If you are contemplating litigation, consult with a Dallas sexual abuse victim lawyer about your next steps. Individuals who were sexually molested as children and adolescents deserve justice for the harms caused by their abuse. There are many legal issues that affect civil claims for historic sexual abuse, which are best managed with the compassionate guidance of attorneys from Crowe Arnold & Majors, LLP.
Although a lawsuit can never undo the emotional harm inflicted by abusers, successful litigation provides an opportunity for vindication and to hold offenders accountable for their actions. The decision to sue can be an empowering one, as it allows victims to finally tell their story, expose the perpetrator, and strip them of their power and secrecy.
Damage Awards In Civil Sexual Assault Claims
Damage awards recovered in civil lawsuits are meant to compensate a plaintiff for the economic and non-economic harms sustained. Victims of child sexual abuse are able to pursue categories of compensation similar to those in personal injury actions. A settlement or verdict would account for items like: expenses for medical care, psychotherapy and counseling, along with lost income, physical and psychological suffering, and the loss of enjoyment in life.
Civil lawsuits can be expensive to bring, which is why it’s important to look for an experienced personal injury lawyer who represents sexual abuse cases on a contingent fee basis. Under this arrangement, the law firm advances all costs associated with litigation, and the plaintiff is under no obligation to pay unless a monetary recovery is secured in the case.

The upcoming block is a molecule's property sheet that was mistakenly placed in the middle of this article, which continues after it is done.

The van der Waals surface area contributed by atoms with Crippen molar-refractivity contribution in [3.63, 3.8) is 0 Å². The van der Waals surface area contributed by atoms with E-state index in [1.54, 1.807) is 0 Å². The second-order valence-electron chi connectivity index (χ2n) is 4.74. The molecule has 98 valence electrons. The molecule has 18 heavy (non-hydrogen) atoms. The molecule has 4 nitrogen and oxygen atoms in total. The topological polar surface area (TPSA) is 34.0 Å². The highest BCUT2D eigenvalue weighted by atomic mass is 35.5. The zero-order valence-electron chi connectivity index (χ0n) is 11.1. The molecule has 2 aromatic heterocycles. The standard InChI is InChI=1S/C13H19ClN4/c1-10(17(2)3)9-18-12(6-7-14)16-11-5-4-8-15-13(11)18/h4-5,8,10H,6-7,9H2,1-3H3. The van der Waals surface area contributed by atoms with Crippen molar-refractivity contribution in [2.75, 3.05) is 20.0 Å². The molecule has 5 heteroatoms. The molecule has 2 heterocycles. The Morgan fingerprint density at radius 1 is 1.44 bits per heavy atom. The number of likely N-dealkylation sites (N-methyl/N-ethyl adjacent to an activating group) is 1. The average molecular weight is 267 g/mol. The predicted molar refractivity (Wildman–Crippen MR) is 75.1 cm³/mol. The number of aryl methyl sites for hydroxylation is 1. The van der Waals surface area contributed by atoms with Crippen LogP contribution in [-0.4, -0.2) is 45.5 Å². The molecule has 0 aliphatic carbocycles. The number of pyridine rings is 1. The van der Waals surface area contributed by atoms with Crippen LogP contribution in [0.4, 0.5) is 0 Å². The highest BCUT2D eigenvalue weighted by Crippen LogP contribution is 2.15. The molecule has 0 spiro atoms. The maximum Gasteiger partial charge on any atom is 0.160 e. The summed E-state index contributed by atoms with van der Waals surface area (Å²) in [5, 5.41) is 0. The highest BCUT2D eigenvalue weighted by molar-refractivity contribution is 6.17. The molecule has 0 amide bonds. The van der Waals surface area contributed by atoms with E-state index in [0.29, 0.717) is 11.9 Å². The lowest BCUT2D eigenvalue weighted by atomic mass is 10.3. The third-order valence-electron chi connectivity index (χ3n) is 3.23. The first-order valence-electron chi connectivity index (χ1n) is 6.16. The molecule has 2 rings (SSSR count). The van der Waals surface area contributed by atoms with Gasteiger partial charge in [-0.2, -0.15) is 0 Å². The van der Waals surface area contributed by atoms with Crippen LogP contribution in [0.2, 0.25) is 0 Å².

Is It Too Late To Sue For Childhood Sex Abuse In Texas?
You have until the age of 48 to sue for sexual abuse that occurred in the past. The extended deadline afforded by HB 3809 provides men and women who repressed painful memories, or who were incapable of facing their trauma, to come forward and seek reparations against those who hurt them. According to the American Society for the Positive Care of Children, one in every 4 girls and one in every 6 boys is molested, raped, or sexually assaulted before the age of 18.
Civil lawsuits have become an additional avenue that adult survivors of sexual assault can take on their journey toward healing and closure. The Dallas sexual assault victim lawyers at Crowe Arnold & Majors, LLP have the knowledge, resources, and skill to help clients achieve the most favorable outcome possible in these sensitive cases.
Potential Defendants Identified
Plaintiffs can bring a civil sexual assault lawsuit against any individual, organization, or institution that was directly involved or complicit in the abuse. Examples of defendants in sexual assault civil complaints may include: teachers, school districts, coaches, faith institutions, daycare providers, youth clubs, churches, and recreational sports organizations.
Evidence gathered to support a claim of sexual abuse that happened decades earlier can range from testimony from corroborating witnesses and physical evidence to eyewitness accounts. It’s worth noting that civil proceedings offer a level of control for plaintiffs, who are not obligated to testify in court.
Consult With A Skilled Sexual Abuse Victim Lawyer
If you plan to bring a lawsuit for sexual abuse you suffered as a child, you want to work with a compassionate and dedicated sexual abuse victim attorney with a proven track record handling these sensitive matters. Speak with Crowe Arnold & Majors, LLP about applicable deadlines for your case – reach out to schedule a confidential case review, at no cost.